The Globally Harmonized System of Classification and Labeling of Chemicals, commonly known as GHS, was adopted by consensus in 2003 by the United Nations Economic and Social Council.
The transition to GHS communications standards is a significant task that is requiring manufacturers to re-document and re-label all chemical products by the deadline date for implementation, June 1st 2015.
The GHS labeling standard requires visual, color-coded hazard warnings as part of its aim to make chemical hazard warnings universally understood. The purpose is to overcome the barriers created by the use of different languages and illiteracy, by visually conveying information about chemical hazards and safety measures. The use of the same standard symbols (pictograms) and color codes on chemical labels around the world ensures that workers who handle chemicals during production, transport, or at the point of use will share the same recognition and understanding of the GHS hazard warning system.
GHS labels will consist of a white background inside a red-colored diamond frame, with a black colored symbol printed over the white area. Department of Transportation (DOT) labels will continue to use additional colors and symbols and are not in conflict with the GHS.
Benefits of GHS Label Changes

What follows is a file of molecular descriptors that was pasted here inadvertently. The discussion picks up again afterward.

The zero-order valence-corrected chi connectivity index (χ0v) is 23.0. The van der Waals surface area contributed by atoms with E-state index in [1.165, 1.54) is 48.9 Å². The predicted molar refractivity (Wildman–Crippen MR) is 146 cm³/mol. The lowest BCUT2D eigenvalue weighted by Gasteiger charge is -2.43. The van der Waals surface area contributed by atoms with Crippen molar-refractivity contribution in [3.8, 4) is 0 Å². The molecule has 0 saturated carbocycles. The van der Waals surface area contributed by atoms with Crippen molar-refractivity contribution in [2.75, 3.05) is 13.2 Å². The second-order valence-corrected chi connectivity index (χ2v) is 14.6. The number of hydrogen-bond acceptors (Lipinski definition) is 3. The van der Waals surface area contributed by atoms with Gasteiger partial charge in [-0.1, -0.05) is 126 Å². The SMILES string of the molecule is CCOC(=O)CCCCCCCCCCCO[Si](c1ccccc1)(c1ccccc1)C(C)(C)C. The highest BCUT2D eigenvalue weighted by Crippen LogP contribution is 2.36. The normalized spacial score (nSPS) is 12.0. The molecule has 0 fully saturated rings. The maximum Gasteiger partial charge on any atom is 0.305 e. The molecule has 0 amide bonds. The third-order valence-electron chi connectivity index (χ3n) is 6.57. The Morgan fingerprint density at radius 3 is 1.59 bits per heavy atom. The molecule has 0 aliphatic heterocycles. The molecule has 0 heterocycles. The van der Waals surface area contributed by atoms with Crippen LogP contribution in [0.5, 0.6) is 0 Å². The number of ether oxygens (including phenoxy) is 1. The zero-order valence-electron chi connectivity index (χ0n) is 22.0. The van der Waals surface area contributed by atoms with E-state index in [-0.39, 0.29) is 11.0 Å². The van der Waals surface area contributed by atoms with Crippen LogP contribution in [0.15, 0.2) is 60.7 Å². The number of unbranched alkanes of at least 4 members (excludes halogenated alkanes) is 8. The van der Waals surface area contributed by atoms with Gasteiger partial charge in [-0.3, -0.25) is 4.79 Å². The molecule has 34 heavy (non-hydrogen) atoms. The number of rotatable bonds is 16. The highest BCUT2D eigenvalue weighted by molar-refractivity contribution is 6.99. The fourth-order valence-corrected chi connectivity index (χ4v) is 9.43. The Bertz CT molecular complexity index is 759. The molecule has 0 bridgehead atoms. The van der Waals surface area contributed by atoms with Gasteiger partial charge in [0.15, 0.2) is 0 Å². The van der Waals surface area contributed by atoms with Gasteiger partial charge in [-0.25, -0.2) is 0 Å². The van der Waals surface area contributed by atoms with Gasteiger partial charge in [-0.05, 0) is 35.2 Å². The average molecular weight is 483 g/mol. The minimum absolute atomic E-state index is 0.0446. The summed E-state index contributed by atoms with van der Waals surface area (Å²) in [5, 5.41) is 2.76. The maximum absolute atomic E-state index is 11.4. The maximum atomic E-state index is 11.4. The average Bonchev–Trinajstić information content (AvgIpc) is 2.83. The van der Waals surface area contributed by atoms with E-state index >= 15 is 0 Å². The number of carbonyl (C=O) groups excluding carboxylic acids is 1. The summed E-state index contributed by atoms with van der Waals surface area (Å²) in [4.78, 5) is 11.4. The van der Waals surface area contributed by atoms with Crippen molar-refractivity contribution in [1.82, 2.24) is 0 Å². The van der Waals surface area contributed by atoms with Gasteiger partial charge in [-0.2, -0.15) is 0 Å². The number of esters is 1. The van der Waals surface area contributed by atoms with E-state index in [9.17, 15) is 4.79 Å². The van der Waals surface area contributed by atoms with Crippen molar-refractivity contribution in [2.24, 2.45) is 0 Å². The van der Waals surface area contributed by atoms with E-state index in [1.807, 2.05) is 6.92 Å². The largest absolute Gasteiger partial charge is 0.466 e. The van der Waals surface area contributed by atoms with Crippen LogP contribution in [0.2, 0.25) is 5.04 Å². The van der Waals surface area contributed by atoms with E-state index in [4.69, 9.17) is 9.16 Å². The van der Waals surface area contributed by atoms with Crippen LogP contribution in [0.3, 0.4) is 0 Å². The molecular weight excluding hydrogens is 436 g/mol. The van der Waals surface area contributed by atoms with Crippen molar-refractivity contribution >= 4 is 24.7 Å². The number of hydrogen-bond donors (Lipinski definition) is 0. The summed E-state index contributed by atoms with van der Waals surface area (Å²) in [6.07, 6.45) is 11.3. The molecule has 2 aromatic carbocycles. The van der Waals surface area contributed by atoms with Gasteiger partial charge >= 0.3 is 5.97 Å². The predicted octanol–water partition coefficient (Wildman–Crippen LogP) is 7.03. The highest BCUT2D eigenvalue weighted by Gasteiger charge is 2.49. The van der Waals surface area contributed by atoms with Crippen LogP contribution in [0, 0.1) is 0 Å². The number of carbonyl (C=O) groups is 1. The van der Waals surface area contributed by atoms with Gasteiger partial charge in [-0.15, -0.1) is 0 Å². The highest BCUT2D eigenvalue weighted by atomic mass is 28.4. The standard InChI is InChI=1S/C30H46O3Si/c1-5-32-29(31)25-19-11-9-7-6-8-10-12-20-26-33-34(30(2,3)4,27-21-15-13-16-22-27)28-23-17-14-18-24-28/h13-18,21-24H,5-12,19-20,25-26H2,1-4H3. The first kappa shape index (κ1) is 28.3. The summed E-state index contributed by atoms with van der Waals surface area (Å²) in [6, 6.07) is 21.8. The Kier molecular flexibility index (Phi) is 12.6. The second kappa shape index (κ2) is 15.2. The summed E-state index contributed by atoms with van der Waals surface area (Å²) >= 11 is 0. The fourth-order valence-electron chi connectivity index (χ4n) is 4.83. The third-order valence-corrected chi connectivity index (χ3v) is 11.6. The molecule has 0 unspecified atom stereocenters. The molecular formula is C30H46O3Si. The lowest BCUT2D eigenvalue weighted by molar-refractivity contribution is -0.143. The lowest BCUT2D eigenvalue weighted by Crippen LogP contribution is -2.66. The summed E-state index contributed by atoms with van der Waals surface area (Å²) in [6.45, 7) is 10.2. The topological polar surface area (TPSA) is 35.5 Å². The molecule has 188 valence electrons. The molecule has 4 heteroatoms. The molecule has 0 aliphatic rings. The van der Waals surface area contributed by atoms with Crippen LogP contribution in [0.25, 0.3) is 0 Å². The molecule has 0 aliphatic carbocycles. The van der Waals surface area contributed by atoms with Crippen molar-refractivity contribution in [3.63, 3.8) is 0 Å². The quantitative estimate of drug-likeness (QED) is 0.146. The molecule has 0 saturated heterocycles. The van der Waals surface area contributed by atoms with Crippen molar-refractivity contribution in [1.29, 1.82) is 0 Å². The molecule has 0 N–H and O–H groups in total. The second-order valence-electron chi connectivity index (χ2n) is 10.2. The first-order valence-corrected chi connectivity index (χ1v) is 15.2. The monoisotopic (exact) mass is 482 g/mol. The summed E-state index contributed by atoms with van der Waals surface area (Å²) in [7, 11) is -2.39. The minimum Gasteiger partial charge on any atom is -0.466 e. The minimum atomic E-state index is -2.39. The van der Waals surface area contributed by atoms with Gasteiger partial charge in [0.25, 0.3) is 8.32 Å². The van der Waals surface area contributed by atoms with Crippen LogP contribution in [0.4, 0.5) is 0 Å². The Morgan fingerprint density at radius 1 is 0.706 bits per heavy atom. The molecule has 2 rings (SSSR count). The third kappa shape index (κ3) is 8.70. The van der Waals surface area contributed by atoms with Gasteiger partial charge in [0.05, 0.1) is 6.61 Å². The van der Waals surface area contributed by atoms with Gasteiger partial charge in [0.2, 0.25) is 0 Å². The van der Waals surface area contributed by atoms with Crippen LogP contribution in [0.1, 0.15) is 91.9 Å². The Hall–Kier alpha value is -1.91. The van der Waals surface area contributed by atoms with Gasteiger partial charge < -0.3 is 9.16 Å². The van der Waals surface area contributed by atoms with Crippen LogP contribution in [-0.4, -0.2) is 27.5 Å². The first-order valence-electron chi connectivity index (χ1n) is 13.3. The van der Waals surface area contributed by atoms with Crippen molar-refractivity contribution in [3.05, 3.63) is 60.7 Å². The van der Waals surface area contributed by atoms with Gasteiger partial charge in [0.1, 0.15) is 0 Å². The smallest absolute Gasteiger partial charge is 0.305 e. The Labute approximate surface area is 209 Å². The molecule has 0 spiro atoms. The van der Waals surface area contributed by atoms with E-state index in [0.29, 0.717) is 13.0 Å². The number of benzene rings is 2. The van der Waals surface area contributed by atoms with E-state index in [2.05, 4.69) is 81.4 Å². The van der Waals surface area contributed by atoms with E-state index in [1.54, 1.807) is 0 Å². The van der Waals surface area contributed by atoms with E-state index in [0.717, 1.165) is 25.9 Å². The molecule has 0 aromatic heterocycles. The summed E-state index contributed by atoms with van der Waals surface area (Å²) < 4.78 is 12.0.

In all participating countries, GHS will ensure safe management of chemicals through identifying hazards, and communicating them. This will be particularly useful for countries without well-developed regulatory systems.
It will become simpler to export chemical products to foreign markets, and equally straightforward to import them, with no more hurdles of meeting country-specific documentation and testing standards, workplace safety standards, and environmental standards. The initial start-up cost of GHS implementation will be balanced through time and efficiency savings as manufacturing, labeling, and shipping under GHS mandates progress.
GHS will further the protection of human health and the environment. Consistent international hazard communication of GHS standards will inform all users throughout the chemical supply chain to the presence of a hazard. Compliance will also minimize exposure and risk to those hazardous chemicals through safer transportation, handling and use.
Deadlines for Compliance
GHS labeling regulations are now legally required and implemented within the European Union and the majority of countries in Asia; The United States and Canada are in the process of adoption.
Currently, GHS compliant labels are required for pure substance chemical products manufactured, imported, shipped, or advertised within Europe or to Europe. The compliance date for products shipped within the United States and Canada is June 1st 2015.
Required GHS Label Elements
Under GHS regulations, a Product Identifier, Pictogram, Signal Word, Hazard Statement, and Supplier Information must be stated on each chemical product label.
- Product Identifier
A Product Identifier is the ingredient name or number of the pure chemical substance or chemical mixture. The technical name(s) must be harmonized with IUPAC, CAS and with the technical name(s) listed on the Safety Data Sheet. It must also be harmonized with the UN Proper Shipping Name if the chemical is regulated under the United Nations Recommendations on the Transport of Dangerous Goods (UNRTDG). The Product Identifier is meant to prevent accidental or uniformed exposure. A worker, shipper, or supply chain partner must be able to accurately identify the chemical.
- GHS Pictograms